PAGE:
A study of more than 2,000 people who paid for their own personal development shows that a vast majority are keen to progress their career and maintain their professionalism. This is a stark contrast to the learner experience at work, with only 21% of organisations supporting employees’ career aspirations or personal job goals.
The new In-Focus report, The Consumer Learner at Work, produced by Towards Maturity in conjunction with learning provider Filtered, shows that 80% of employees who have invested their own time and resources in learning can see how online learning helps them further their career. Furthermore, 70% think online learning has had a positive impact on job performance.
This data is a wake-up call for L&D teams - learners want easy access to relevant and practical learning that will add value to their lives. For example, individuals who are active consumers of learning want to access learning when and where they need it. They are social - with 70% motivated by technologies that allow them to network and connect with each other. 90% of the sample download apps to further their learning – 50% are education-based and 49% are productivity tools.
Currently, 50% of L&D leaders involve communities of practice in their offerings, yet only 11% encourage staff to solve problems socially together and just 12% use curation tools to facilitate access.
Laura Overton, Founder and CEO of Towards Maturity, comments, “This research is with individuals who are investing in their own development - any one of them could be in your extended workforce! What we’ve found is a wake-up call for L&D. When learners say they are keen, curious and want to easily access relevant content, then organisations must listen. Clearly, corporate L&D is not providing what motivated learners want. Think about the impact this will be having on those who are less motivated.”
The research shows that employees want relevant content at the point of need. They also want to learn more from each other and from resources that are easy to find, using technology:
80% say Google or other web search resources are either essential or very useful to learn what they need to do their job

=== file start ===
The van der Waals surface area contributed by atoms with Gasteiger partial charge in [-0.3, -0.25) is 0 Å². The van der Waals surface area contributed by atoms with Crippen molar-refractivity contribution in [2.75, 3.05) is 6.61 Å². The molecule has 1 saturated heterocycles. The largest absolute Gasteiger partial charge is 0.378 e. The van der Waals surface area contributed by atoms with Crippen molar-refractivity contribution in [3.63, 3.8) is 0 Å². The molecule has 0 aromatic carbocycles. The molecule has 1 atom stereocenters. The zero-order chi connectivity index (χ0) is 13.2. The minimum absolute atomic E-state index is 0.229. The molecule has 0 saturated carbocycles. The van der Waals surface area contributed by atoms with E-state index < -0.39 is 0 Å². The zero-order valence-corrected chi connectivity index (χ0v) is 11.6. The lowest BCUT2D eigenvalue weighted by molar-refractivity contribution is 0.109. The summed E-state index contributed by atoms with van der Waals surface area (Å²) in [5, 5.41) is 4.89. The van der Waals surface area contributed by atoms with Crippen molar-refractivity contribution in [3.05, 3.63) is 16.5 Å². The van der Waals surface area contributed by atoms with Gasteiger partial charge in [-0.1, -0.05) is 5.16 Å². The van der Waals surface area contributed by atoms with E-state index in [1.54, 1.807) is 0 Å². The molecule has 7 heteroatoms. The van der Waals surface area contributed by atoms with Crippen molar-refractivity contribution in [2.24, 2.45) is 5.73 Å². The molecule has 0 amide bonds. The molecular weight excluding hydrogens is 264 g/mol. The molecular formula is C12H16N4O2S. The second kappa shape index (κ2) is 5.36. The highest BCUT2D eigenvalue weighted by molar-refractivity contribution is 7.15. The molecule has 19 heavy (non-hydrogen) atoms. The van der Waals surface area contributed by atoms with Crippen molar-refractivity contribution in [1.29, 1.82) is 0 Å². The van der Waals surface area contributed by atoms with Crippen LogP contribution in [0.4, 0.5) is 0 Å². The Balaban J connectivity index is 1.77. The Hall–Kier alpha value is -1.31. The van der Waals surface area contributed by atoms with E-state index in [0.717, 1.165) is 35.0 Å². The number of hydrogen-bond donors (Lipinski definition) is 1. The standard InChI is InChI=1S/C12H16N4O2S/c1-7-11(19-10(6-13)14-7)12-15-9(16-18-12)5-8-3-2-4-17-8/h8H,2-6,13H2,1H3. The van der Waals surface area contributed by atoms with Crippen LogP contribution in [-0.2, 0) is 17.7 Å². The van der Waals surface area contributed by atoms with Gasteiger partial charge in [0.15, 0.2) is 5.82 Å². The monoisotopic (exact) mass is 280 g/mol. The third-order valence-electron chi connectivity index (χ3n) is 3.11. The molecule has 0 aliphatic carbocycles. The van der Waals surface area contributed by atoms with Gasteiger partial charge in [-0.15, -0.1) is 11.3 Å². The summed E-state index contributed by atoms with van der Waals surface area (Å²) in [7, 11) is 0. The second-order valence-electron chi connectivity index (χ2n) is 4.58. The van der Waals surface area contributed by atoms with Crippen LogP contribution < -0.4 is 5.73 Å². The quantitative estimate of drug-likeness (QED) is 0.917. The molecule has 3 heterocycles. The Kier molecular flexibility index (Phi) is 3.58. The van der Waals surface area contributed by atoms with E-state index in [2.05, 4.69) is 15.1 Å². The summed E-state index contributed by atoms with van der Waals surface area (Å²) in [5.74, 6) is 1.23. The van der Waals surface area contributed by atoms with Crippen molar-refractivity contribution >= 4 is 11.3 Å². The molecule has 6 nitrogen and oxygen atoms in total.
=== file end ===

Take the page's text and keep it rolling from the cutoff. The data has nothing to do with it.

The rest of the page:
77% rate working in collaboration with others as essential or very useful
66% rate self-paced e-learning courses and 47% rate classroom courses as essential or very useful.
70% use their own smartphone, 52% their own tablet for learning
Even when L&D teams offer relevant content, they are finding it difficult to market it effectively with 61% of L&D leaders not having a clear communications policy and only 3 in 5 saying that staff can access learning at any time.
Paolo Lenotti, Head of Marketing at Filtered, commented: "Plenty is changing in our industry - or at least is on the verge of. At Filtered we are not just passionate about developing the best possible product but are also very keen on making a difference in the wider learning sector. And this is one of the reasons we conducted this research in partnership with Towards Maturity. Whilst we are all busy talking about 70:20:10, online versus face-to-face, social learning or gamification, how often do we ask ourselves why learners learn in the first place? How do they do it? And are their learning behaviours recognised in the workplace or not? This research is full of great insights and I am sure that - as with every Towards Maturity publication - the L&D community in the UK will pay great attention to it and, hopefully, react promptly."
Download the report at www.towardsmaturity.org/in-focus/2016/consumerlearner
Note to editors
About this Research
In December 2015, Filtered (in collaboration with Towards Maturity) surveyed its database of learners and collected over 3,500 responses through an online questionnaire. Of those, 2,084 people invested their own time and resources in their training; the research ‘The Consumer Learner at Work’ focuses on those individuals. When it comes to supporting a great learning experience, what can these individuals teach L&D leaders?
Input from L&D leaders was taken from 600 participants in the Towards Maturity Benchmark Study gathered from 55 countries around the globe in July/August 2015. Full details of the findings with L&D leaders can be downloaded at www.towardsmaturity.org/2015benchmark.
Filtered is an online training platform that personalises learning material for each user. By asking questions at the outset, the platform's algorithms filter out anything a user doesn't need, or already knows. This shortens time-to-performance for learners (significantly reducing the opportunity cost of training) and maximises the impact of time spent learning.
Filtered offers courses in essential business skills (such as communication, leadership and project management), Microsoft Office (Excel, Outlook, etc.) and compliance. Client's own content can also be adapted to the platform. Clients include Asda, EE, New Look, Regus and the ICAEW.
In 2015 Filtered was an EdTech 20 finalist; hosted 'Personalized training: if not now, when?', a conference on learning personalization; and launched the Filtered Foundation. Filtered is a finalist in the Learning Awards 2016 (Learning Technologies and Innovation in Learning categories), and with the ICAEW is shortlisted for Best Training Initiative in the Association Excellence Awards.